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In the Darkest Hour, the World Needs Hollywood
Special note: This Sunday, Oct. 15, I’ll be out of the Anklercave and on stage at the Newport Beach Film Festival, hosting a Q&A with the very great filmmaker Jim Sheridan following a screening of In the Name of The Father. We’ll be talking about his storied career on the stage and screen working with the giants of Gaelic acting, the current state of Irish cinema and the remarkable journey he’s been on in the past decade, working on a true crime documentary about an unsolved murder case in his home country. Sheridan is one of my heroes of cinema and I’d love to see you there. Fifty Ankler subscribers can attend for free if they RSVP to this link with the code: ANKLER4NBFF. Come join us.
This isn't an easy one to write.
Beyond the same sadness and outrage shared by much of the globe, I don't have any particular brilliant insight into Mideast relations; no elegant solution that if it could just get enough retweets, would bring about peace on Earth. Unlike apparently everyone on social media, I am not a Mideast scholar. And I am a partisan of the notion that we in the pundit class should generally stay in the lanes of our direct experience and expertise.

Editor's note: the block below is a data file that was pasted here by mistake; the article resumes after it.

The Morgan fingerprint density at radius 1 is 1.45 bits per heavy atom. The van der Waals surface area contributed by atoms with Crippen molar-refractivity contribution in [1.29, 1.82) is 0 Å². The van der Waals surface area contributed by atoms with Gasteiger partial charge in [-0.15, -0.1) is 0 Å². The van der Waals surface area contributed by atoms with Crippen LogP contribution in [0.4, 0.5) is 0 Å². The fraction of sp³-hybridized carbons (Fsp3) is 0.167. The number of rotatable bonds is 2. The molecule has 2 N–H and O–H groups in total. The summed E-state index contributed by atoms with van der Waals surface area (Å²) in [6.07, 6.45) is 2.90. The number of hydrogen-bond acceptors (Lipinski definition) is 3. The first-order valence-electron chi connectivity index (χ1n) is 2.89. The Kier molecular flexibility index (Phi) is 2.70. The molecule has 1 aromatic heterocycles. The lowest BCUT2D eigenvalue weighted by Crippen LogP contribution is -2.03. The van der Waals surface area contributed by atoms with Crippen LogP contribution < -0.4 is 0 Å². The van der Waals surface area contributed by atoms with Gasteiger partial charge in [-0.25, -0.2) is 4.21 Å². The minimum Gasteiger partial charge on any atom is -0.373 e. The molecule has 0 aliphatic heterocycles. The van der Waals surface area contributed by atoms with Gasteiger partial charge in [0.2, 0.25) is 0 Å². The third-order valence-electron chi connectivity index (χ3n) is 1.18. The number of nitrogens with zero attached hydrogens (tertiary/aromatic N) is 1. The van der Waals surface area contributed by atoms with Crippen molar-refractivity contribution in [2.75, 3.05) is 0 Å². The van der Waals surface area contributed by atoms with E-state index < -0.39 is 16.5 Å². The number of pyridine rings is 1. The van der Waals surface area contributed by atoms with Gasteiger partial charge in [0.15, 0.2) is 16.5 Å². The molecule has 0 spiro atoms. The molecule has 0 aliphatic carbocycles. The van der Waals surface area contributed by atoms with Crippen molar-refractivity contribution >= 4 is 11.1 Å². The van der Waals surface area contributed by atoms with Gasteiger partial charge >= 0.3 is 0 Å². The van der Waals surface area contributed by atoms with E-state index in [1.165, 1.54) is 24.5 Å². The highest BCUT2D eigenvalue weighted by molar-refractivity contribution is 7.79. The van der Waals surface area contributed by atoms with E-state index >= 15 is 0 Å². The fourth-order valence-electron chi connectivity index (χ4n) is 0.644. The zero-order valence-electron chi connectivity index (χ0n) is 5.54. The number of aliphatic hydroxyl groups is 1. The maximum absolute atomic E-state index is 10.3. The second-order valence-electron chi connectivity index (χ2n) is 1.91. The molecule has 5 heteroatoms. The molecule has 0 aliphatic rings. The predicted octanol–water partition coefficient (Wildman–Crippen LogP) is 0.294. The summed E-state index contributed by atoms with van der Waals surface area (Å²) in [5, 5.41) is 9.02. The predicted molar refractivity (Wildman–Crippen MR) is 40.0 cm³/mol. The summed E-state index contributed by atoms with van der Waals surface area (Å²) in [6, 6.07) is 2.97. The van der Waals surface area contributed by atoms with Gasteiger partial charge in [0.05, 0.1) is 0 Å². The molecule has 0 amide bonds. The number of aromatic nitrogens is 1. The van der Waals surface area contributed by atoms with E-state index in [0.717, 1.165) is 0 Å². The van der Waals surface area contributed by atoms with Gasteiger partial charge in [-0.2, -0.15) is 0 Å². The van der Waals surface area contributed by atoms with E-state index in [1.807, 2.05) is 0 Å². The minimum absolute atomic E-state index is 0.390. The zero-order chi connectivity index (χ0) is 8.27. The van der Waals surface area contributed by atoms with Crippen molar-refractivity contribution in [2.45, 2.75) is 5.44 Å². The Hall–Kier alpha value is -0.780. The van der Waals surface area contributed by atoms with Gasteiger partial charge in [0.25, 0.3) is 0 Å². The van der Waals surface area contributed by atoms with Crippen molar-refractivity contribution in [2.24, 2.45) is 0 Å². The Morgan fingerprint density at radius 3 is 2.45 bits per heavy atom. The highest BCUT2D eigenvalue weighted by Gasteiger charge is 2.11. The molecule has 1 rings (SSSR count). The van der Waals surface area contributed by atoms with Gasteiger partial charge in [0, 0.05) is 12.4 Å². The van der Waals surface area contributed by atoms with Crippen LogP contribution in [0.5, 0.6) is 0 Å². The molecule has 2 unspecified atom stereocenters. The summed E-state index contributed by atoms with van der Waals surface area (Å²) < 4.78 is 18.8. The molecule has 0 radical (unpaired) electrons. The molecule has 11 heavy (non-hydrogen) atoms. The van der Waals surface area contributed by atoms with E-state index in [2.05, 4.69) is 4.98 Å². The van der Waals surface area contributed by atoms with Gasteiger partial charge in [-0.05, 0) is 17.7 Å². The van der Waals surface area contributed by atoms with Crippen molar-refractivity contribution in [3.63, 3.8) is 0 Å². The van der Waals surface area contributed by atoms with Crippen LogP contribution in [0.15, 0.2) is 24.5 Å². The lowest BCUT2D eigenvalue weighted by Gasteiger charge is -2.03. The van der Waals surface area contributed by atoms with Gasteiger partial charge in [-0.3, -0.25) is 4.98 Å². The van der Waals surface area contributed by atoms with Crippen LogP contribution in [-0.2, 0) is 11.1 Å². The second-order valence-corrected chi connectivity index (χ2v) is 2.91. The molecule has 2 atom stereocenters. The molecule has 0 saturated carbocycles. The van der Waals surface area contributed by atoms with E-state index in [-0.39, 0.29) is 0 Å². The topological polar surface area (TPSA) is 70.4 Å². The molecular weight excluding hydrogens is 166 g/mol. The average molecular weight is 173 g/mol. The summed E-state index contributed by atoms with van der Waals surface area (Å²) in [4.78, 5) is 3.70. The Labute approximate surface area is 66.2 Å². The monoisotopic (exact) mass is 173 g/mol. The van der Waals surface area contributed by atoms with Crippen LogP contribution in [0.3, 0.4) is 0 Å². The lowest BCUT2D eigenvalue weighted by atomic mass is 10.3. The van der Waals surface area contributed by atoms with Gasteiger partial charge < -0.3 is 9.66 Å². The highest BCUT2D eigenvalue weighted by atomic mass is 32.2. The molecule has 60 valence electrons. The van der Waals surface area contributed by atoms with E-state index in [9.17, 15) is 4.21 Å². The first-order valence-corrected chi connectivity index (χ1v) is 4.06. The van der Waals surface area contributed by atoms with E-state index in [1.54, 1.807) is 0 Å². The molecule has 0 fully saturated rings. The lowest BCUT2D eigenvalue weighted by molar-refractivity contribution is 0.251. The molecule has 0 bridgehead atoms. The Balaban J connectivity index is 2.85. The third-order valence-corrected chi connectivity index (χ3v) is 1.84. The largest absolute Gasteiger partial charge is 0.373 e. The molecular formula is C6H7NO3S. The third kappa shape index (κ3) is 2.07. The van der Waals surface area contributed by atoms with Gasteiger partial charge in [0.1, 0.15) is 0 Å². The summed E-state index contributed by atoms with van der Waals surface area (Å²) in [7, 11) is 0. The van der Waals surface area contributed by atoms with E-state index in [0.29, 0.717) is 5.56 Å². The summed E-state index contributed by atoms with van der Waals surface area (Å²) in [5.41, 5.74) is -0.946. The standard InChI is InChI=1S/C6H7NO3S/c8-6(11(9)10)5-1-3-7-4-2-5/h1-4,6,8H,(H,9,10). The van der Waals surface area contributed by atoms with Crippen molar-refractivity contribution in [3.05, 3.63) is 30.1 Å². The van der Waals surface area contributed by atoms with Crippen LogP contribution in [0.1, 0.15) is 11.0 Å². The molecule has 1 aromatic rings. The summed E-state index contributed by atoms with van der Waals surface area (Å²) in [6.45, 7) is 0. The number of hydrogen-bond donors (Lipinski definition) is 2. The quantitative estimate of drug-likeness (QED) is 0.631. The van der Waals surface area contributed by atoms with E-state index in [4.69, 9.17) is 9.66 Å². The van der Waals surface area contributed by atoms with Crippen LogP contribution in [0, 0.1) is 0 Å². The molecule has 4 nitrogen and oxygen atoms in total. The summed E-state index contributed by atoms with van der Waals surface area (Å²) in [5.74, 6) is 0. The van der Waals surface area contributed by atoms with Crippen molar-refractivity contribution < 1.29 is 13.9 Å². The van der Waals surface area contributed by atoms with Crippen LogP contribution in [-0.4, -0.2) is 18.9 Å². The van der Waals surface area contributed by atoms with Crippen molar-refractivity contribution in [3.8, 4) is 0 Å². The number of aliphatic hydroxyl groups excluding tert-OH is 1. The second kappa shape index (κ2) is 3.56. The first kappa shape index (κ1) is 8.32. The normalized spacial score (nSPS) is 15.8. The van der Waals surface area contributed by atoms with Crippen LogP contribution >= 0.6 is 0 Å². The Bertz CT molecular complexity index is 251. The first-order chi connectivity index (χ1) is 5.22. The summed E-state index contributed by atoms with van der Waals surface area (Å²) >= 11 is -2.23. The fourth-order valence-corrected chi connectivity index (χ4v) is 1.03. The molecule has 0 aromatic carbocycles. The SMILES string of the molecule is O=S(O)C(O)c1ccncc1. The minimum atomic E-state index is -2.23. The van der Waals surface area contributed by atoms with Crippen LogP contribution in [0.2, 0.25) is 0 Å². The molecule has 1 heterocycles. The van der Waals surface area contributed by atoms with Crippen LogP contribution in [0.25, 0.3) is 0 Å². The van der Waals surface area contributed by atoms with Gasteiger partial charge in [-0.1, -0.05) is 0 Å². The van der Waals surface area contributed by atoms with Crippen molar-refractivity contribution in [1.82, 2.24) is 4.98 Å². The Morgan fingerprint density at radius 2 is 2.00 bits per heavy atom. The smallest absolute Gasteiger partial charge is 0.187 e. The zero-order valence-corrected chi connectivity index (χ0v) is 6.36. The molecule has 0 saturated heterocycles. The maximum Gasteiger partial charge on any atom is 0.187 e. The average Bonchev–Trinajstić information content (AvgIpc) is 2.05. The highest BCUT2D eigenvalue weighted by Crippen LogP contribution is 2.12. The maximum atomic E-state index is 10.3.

But on the way to filing another entry in the annals of "Why The Fools Can't Find a Business Model" — I found it a little hard to summon my usual righteous fury.
More to the point, thinking about the state of the world right now, I find myself feeling that the role of Hollywood, and Hollywood's withdrawal from the front ranks, is not completely irrelevant here. I'm not saying making a decent reboot of Heathers is as urgent as a Middle East peace plan or halting the online reign of misinformation, but let's say it's the hem of that cloth.
Some thoughts about where we are and what we can be doing during the difficult times ahead:
In the Realm of Darkness
Now, disclaimer and take this in because I'm only going to say this once: I am not equating the MAGA movement with the invasion of Ukraine with the terrorist attacks in Israel. Different things, vastly different levels of destructiveness so far — adjust your outrage to personal taste.
(And if you don't believe any of the above are awful, all I can say is we live in different places and advise you to click away and seek out other columns. Plenty are available.)
That said, all of the above breathe the same air that pours out of social media these days: an aura of nihilism — where objective reality is for suckers, and cruelty and rage are the undercurrent simmering beneath all.